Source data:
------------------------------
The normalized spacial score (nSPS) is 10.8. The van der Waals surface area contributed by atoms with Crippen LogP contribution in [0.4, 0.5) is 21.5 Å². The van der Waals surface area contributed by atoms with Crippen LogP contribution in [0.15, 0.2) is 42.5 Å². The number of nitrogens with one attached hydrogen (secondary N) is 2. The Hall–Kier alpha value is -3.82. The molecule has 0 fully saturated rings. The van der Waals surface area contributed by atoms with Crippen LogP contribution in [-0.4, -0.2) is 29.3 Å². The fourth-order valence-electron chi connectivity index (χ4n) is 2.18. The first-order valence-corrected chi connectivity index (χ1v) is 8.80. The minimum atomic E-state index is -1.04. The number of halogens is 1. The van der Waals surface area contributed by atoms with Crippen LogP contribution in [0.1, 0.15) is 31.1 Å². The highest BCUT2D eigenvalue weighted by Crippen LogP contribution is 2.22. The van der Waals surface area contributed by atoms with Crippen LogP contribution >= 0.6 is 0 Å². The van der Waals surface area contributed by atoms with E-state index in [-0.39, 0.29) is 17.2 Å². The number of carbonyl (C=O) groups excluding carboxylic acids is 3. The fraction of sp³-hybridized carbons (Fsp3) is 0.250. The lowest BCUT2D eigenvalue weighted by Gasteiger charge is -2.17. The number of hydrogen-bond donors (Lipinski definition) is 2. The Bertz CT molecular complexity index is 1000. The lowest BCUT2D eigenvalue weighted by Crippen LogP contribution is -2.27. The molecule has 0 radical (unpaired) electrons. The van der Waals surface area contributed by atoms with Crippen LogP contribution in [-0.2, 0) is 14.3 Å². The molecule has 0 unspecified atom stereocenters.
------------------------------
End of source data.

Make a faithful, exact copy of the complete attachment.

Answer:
The normalized spacial score (nSPS) is 10.8. The van der Waals surface area contributed by atoms with Crippen LogP contribution in [0.4, 0.5) is 21.5 Å². The van der Waals surface area contributed by atoms with Crippen LogP contribution in [0.15, 0.2) is 42.5 Å². The number of nitrogens with one attached hydrogen (secondary N) is 2. The Hall–Kier alpha value is -3.82. The molecule has 0 fully saturated rings. The van der Waals surface area contributed by atoms with Crippen LogP contribution in [-0.4, -0.2) is 29.3 Å². The fourth-order valence-electron chi connectivity index (χ4n) is 2.18. The first-order valence-corrected chi connectivity index (χ1v) is 8.80. The minimum atomic E-state index is -1.04. The number of halogens is 1. The van der Waals surface area contributed by atoms with Crippen LogP contribution in [0.1, 0.15) is 31.1 Å². The highest BCUT2D eigenvalue weighted by Crippen LogP contribution is 2.22. The van der Waals surface area contributed by atoms with Crippen LogP contribution >= 0.6 is 0 Å². The van der Waals surface area contributed by atoms with E-state index in [-0.39, 0.29) is 17.2 Å². The number of carbonyl (C=O) groups excluding carboxylic acids is 3. The fraction of sp³-hybridized carbons (Fsp3) is 0.250. The lowest BCUT2D eigenvalue weighted by Gasteiger charge is -2.17. The number of hydrogen-bond donors (Lipinski definition) is 2. The Bertz CT molecular complexity index is 1000. The lowest BCUT2D eigenvalue weighted by Crippen LogP contribution is -2.27. The molecule has 0 radical (unpaired) electrons. The van der Waals surface area contributed by atoms with Crippen LogP contribution in [-0.2, 0) is 14.3 Å². The molecule has 0 unspecified atom stereocenters.